by Jim Philhower
What is the number one thing you can do to increase production, efficiency, and communication in the dental office? Have an effective morning huddle! A morning huddle sets the tone and pace for the day and provides an opportunity to uncover potential production that otherwise might have been missed. Unfortunately, less than 10% of dental offices have a good morning huddle - a powerful tool that takes very little time and costs almost nothing.
Once you establish an agenda and routine, the morning huddle should take no more than 15 minutes. To keep everyone focused and involved, team members should take turns running the huddle. Before turning the meeting over to the day's leader, the doctor should begin the huddle with a positive comment about the team member's performance or personal achievement. The huddle is not a time for complaints, policy and procedure discussions, or debates. Save those topics, as well as any constructive criticism, for the weekly or biweekly team meetings. Limit your morning huddle agenda to information pertaining to yesterday, today, and tomorrow.
Every huddle should begin with the question, "Did we meet our production goal yesterday?" Next, the team should discuss the highlights from the previous day, covering what went right, as well as what went wrong. The discussion of what went right and what went wrong should be brief; add any items that need further discussion to the agenda for the next team meeting. Review yesterday's case acceptance rate as a team, and set a goal to increase that rate today. Did the team meet the collection goal yesterday? If not, why? End the discussion of yesterday with a review of the follow-up phone calls made to patients, noting any updates of which the rest of the team should be aware.
Start the discussion of the current day's schedule with the question, "Are we scheduled to meet our production goal?" If not, the team should discuss opportunities to add production to the schedule with same-day treatments. If any patients are scheduled who have been under watch for restorative work, for example, the team should review openings in the doctor's schedule to determine whether those patients might be able to stay longer or come back later in the day for the doctor to begin the restorative work. Identify patients who are candidates for scaling and root planing (SRP) treatment, if home care has not improved their periodontal health. Just four additional quadrants of SRP per week could add $50,000 to your annual production.
The next topic for today's huddle should be radiography and hygiene. Are all scheduled patients up-to-date with the doctor's standard of care in these areas? One missed pan or FMX per day can equate to $25,000 in annual lost revenue for the average practice. When reviewing patients' hygiene history, check their family hygiene history, as well.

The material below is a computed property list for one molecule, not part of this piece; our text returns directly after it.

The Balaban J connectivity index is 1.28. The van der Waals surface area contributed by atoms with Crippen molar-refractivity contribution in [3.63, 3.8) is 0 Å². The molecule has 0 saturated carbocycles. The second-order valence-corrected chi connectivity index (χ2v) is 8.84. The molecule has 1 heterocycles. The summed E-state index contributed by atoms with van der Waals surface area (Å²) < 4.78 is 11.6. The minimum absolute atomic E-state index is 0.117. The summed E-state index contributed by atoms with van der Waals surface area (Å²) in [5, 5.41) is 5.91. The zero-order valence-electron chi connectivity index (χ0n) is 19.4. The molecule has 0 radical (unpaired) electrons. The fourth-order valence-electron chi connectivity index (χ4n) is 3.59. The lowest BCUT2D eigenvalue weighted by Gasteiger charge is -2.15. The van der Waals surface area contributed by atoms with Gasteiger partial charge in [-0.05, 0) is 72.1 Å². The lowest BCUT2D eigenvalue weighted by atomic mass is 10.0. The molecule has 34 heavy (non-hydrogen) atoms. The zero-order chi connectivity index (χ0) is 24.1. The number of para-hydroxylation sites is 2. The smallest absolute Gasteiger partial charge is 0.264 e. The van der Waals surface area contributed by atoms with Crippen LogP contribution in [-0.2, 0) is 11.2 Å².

Spend time discussing the new patients on the schedule today. Who are they? Who referred them? What does the team know about them, including where they work or live? Ideally, you should be able to find at least three unique "touches" to create a special welcome to your practice. For example: "Ms. Smith, I see you are friends with the Jones family, and they referred you here. Bill and Mary are delightful! We will be sure to thank them. How long have you been friends?" A new patient with a positive experience is likely to tell others about the practice.
The last topic for today's huddle is referrals. Use the morning huddle to identify at least two patients to ask for referrals. The team member who has the most rapport with each patient should be responsible for requesting the referral from that patient. For example: "Jen, we talked about you in our meeting this morning, and we just love seeing you in the practice. If you have any friends or family members who are as nice as you are, we would enjoy welcoming them as patients, as well!"
Finish your morning huddle with a discussion about what the team needs to do in order to prepare for the next day. Is the office scheduled to meet the production goal? Are there openings in the schedule that need to be filled? Have the lab cases arrived yet? Have all of the patients who will be coming in confirmed their appointments? Do any of the patients on tomorrow's schedule have special needs? This part of the morning huddle is also the time to review any new patients on the schedule for tomorrow.
Running a successful morning huddle is one of the easiest and least expensive things a dental office can do to increase profitability and efficiency every day. Use these suggestions to create your own morning huddle agenda, and remember to start with yesterday.
Jim Philhower, a 28-year veteran of the dental industry, is the director of North America Dental Sales Leadership and Development for Henry Schein Dental. Jim teaches dental teams throughout the world techniques to help them reach their practice goals. Contact him at (800) 372-4346 or send an email to firstname.lastname@example.org. Learn more at www.HenryScheinBusinessSolutions.com.